Traditional managers have insisted on a highly structured way of institutionalizing the mechanistic, functionalized, physical management of people and artifacts. This focus on structure creates a tension between the need for rigid command on the one hand and that for flexible response to threats on the other. The modern worker is thereby confronted with a bewildering multiplicity of partial identities, contradictory viewpoints and corporate strategies that pull in different directions. Wood suggests a contrasting approach, the cyborg self, a hybrid composition of organism and machine that celebrates the very tension that the structural approach abhors. The cyborg gives primacy to relationships as things in their own right ahead of individual terms and expressions. Thus, the cyborg stands in opposition to a focus on structure and is perhaps an introduction to the organization’s postmodern focus on interactions and processes.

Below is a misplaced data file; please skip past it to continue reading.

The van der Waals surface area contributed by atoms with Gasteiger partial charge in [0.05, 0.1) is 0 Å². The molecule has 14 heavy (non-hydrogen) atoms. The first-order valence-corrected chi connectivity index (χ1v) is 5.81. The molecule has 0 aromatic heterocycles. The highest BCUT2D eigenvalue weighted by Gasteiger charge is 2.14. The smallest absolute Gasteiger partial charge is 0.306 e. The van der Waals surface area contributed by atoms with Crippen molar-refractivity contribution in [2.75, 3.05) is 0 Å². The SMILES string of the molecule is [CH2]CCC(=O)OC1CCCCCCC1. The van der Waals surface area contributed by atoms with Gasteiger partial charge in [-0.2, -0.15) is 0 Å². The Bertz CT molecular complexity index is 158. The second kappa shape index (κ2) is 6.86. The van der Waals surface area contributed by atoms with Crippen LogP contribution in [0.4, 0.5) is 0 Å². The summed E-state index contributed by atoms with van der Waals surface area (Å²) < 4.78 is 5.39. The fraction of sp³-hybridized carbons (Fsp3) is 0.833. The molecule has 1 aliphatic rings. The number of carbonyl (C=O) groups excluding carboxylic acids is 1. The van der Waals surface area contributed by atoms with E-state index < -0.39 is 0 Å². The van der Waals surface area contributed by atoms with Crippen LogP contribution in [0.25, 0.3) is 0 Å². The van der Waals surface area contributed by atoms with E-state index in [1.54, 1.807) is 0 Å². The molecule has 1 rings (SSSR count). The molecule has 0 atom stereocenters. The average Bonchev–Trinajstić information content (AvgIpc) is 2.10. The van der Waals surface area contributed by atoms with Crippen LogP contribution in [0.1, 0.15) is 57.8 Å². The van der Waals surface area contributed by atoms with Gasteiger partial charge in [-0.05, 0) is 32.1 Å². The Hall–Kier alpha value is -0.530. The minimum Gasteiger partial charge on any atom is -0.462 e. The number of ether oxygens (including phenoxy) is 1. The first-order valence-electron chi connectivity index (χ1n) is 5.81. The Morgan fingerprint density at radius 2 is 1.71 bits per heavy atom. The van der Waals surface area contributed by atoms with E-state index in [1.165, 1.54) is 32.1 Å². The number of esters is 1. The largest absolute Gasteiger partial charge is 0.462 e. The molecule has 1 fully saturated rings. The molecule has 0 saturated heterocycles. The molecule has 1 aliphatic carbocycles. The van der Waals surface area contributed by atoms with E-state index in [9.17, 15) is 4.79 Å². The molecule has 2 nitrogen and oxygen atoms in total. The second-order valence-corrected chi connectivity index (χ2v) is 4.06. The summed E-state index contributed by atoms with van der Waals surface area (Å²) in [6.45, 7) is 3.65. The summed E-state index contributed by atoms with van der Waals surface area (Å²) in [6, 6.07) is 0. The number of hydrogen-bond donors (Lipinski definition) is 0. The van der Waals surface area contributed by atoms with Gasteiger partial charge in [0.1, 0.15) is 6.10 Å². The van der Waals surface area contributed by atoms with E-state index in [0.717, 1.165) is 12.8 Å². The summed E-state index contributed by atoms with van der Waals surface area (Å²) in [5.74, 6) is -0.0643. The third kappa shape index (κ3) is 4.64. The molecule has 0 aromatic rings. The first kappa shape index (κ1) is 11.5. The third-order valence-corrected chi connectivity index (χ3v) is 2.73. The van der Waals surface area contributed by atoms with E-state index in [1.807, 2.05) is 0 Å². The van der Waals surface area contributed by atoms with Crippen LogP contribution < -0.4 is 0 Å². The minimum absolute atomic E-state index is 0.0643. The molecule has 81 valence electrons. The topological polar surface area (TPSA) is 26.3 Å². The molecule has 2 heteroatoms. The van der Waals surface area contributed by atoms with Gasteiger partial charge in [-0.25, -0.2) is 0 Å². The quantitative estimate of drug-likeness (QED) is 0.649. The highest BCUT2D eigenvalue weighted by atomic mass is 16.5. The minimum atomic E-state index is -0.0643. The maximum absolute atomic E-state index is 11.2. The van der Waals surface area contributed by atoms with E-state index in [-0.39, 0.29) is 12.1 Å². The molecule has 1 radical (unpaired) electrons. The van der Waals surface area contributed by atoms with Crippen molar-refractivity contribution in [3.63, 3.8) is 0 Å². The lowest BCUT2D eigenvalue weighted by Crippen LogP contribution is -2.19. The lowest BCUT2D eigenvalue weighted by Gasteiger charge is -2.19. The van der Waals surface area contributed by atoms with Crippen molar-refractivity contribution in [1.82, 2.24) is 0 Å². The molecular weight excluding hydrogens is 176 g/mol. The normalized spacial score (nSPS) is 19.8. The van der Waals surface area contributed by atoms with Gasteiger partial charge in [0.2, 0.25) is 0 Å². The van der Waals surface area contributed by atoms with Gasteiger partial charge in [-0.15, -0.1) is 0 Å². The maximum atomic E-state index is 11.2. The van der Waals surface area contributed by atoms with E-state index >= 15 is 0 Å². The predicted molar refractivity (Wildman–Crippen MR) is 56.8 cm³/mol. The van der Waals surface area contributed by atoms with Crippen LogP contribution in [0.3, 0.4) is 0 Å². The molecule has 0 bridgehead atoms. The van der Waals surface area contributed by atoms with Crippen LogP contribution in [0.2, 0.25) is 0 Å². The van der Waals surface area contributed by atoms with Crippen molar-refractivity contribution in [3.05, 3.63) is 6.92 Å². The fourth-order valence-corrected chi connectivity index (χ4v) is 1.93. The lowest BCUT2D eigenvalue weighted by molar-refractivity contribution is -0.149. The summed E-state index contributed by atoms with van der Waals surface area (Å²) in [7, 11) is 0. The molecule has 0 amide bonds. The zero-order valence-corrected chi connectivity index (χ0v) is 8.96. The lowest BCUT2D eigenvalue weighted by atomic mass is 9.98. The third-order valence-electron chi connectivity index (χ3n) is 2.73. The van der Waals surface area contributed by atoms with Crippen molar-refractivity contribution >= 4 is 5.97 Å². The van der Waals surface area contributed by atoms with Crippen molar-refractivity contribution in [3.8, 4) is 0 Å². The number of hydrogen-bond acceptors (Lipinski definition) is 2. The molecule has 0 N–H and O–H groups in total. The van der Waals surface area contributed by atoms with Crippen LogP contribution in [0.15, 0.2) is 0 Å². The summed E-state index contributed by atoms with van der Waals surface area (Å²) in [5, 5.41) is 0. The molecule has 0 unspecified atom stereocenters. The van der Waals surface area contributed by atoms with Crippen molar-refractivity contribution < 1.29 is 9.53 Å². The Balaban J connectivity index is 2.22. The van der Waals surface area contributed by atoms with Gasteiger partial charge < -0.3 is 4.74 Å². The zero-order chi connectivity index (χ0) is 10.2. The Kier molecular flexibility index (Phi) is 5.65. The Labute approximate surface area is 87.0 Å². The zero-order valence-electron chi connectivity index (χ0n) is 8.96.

Martin Wood is a research fellow at the Centre for Creativity, Strategy and Change, Warwick University, UK. He has a BA Hons (CNAA) and MA (Lancaster). He was formerly employed in tertiary teaching and self-employed in organization consultancy. He has recent involvement with service delivery and clinical change research in the NHS, including the contribution of researchers to the change process. His research interests are in poststructuralism in relation to organization studies and theories of knowledge production and application.